It's unfortunate for us that Peake was unable to complete the project he intended, since the Gormenghast books are only a trilogy in that there are three books, not because he intended to write a trilogy. I would be keenly interested in where Peake would have taken us (Titus and his readers) next. But we are fortunate in that the books we have conclude in a satisfactory manner, rather than merely setting up for another sequel.
For the Sake of Itself
I'm not sure if my theory about having no free time being the best time to read thousand-page novels would hold up to close scrutiny. I also started Proust's million-word opus Remembrance of Things Past and made my way through 800+ pages of French Revolution in the past month. There will be time enough to sleep once all my reading is done.
In reading Gormenghast, I've not only been able to see the influence that I had heard about for so many years, I've also come to understand that doing things just because that's the way they've always been done isn't good enough. Sometimes striking out on your own, rejecting mindless conservatism in search of something different, can be important and even necessary. Even if whatever else you find is equally absurd.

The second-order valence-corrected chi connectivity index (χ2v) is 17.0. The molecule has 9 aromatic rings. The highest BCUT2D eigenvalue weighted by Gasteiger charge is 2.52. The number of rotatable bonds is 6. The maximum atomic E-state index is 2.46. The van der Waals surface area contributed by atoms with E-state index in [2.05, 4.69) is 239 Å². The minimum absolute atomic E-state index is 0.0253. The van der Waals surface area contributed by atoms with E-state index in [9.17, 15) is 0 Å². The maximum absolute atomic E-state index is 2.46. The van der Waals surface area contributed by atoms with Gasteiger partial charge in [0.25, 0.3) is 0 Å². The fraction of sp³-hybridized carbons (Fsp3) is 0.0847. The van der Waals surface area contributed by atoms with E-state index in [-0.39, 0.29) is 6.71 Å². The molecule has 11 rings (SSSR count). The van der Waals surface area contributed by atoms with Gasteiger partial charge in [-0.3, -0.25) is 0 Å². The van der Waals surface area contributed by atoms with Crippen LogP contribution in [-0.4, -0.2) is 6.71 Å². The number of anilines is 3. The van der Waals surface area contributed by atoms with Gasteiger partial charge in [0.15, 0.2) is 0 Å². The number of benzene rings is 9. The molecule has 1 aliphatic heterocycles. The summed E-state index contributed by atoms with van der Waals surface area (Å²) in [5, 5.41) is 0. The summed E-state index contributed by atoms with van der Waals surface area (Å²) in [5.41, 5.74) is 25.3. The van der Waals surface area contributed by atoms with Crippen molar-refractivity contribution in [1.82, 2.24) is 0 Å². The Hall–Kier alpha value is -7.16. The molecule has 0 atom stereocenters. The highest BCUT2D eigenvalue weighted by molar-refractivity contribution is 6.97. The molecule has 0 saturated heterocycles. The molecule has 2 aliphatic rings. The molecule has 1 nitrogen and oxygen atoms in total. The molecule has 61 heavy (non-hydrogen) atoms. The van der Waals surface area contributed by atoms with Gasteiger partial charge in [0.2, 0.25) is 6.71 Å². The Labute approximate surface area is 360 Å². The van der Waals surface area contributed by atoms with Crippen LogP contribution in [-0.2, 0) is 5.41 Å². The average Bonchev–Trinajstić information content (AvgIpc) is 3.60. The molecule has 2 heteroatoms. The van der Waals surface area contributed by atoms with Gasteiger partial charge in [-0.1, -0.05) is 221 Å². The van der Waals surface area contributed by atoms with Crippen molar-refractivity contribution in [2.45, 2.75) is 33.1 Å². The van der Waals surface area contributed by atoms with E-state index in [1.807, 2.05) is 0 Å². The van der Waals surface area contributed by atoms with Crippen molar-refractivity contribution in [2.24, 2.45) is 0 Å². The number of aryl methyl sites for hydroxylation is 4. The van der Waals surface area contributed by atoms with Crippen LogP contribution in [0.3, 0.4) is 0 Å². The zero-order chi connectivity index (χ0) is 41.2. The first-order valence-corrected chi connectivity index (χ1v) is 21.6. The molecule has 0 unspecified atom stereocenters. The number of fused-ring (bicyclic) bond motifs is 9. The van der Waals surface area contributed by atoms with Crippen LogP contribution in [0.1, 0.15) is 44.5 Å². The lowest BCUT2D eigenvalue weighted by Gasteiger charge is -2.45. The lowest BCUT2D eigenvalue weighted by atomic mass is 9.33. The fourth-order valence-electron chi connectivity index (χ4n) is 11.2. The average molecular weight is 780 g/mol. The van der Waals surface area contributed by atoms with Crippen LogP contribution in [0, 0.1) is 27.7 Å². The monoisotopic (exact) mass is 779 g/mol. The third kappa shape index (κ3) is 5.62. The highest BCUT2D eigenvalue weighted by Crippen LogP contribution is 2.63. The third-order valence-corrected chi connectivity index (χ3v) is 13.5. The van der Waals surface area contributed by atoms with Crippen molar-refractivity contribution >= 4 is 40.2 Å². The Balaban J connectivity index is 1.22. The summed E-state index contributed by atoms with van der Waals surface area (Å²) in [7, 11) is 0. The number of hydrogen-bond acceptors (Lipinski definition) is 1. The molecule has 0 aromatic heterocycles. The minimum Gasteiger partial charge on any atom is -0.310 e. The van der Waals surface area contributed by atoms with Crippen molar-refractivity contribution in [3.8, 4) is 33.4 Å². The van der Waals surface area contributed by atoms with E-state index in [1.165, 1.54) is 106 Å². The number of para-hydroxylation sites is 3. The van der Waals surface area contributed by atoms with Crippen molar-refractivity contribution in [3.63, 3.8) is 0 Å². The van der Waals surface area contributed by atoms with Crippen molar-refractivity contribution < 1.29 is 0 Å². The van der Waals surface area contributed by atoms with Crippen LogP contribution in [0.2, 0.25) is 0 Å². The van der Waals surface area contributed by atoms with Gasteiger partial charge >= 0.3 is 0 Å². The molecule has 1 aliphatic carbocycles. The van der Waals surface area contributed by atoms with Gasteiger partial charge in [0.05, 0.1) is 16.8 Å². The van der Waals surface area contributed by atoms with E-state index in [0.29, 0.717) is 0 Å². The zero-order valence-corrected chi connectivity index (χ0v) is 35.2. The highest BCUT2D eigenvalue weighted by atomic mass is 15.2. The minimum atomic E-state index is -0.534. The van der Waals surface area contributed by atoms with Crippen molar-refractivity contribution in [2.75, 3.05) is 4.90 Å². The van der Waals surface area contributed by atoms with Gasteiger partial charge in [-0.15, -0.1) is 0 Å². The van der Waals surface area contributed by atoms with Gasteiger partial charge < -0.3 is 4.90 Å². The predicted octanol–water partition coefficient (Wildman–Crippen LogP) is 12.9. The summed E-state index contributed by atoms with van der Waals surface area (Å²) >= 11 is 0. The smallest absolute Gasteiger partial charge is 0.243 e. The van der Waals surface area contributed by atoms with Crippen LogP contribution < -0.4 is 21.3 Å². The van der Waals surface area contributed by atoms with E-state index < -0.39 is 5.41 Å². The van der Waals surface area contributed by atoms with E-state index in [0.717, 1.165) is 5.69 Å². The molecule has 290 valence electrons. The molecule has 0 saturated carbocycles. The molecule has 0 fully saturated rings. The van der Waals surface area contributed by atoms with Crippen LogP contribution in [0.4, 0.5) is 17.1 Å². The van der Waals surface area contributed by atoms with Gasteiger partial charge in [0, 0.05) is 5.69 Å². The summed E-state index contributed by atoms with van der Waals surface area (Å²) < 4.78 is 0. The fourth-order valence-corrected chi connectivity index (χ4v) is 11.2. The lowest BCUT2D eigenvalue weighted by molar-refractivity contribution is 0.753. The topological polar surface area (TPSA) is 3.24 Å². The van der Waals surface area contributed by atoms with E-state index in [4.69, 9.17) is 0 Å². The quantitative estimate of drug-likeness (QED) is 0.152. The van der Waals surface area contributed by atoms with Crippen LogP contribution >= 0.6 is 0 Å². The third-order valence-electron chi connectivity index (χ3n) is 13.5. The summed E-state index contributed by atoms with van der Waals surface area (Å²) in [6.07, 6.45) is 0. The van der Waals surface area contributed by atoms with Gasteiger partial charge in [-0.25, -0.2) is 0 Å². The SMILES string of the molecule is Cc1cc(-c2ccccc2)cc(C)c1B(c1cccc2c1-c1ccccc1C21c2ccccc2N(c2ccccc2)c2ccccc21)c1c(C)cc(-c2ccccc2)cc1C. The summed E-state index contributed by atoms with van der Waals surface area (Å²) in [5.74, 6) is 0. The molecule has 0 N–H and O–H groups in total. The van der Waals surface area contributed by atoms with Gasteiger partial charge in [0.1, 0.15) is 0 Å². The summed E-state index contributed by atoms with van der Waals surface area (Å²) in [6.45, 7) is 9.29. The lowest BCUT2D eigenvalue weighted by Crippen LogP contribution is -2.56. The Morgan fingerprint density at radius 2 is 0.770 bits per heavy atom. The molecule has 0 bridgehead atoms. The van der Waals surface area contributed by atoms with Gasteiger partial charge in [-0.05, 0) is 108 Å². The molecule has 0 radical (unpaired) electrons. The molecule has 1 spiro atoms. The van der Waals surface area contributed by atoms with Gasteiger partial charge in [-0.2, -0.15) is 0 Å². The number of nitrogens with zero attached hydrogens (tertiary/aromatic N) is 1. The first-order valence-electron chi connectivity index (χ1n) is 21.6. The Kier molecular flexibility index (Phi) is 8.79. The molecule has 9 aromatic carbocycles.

The more I read of Gormenghast, the more I could relate to Titus. In my new job, I feel as if I'm being led by the Master of Ritual down the dark and dusty corridors for the sake of being led down the dark and dusty corridors. Maybe it's time to kick open the doors and windows, and let in the light and fresh air.
Neil Walsh has a day job that entails a great deal of reading, but nothing so interesting as the Gormenghast novels. In addition to those, in his spare time he only managed to read two other novels, Nova Swing by M. John Harrison (2006), and Sharp Teeth by Toby Barlow (2008), plus a graphic novel, Proposition Player by Bill Willingham, et al. (2003). Neil's picks for most-promising new comic book series from March are Echo by Terry Moore (Abstract Studio), and Screamland by Harold Sipe, illustrated by Héctor Casanova (Image Comics). Non-fiction books he read this month include Citizens: A Chronicle of the French Revolution by Simon Schama (1989), Bingo Boys & Poodle Fakers: A Curious Compendium of Historical Slang (2007), as well as Paris Then and Now by Peter & Oriel Caine (2007), plus he looked at but did not read (as the text is in Japanese) Fushigi Circus, an art book about the work of Mark Ryden (2006).